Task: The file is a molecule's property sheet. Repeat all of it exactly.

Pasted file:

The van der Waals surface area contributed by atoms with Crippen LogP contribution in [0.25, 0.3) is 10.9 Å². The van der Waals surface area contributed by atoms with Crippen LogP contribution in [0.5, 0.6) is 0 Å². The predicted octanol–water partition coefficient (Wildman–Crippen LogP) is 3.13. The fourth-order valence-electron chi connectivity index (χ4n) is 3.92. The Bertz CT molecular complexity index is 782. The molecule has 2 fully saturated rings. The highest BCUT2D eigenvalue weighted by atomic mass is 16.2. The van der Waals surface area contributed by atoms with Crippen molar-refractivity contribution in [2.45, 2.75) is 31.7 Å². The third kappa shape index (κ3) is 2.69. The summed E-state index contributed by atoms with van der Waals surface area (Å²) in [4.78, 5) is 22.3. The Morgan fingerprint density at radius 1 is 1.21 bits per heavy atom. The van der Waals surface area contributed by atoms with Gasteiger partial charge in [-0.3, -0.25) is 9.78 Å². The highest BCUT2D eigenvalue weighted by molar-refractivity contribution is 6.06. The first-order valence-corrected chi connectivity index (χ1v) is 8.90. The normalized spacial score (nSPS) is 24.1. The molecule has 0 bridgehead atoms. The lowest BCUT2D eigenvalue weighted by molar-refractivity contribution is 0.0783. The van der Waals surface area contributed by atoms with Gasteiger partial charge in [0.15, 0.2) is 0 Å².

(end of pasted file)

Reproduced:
The van der Waals surface area contributed by atoms with Crippen LogP contribution in [0.25, 0.3) is 10.9 Å². The van der Waals surface area contributed by atoms with Crippen LogP contribution in [0.5, 0.6) is 0 Å². The predicted octanol–water partition coefficient (Wildman–Crippen LogP) is 3.13. The fourth-order valence-electron chi connectivity index (χ4n) is 3.92. The Bertz CT molecular complexity index is 782. The molecule has 2 fully saturated rings. The highest BCUT2D eigenvalue weighted by atomic mass is 16.2. The van der Waals surface area contributed by atoms with Crippen molar-refractivity contribution in [2.45, 2.75) is 31.7 Å². The third kappa shape index (κ3) is 2.69. The summed E-state index contributed by atoms with van der Waals surface area (Å²) in [4.78, 5) is 22.3. The Morgan fingerprint density at radius 1 is 1.21 bits per heavy atom. The van der Waals surface area contributed by atoms with Gasteiger partial charge in [-0.3, -0.25) is 9.78 Å². The highest BCUT2D eigenvalue weighted by molar-refractivity contribution is 6.06. The first-order valence-corrected chi connectivity index (χ1v) is 8.90. The normalized spacial score (nSPS) is 24.1. The molecule has 0 bridgehead atoms. The lowest BCUT2D eigenvalue weighted by molar-refractivity contribution is 0.0783. The van der Waals surface area contributed by atoms with Gasteiger partial charge in [0.15, 0.2) is 0 Å².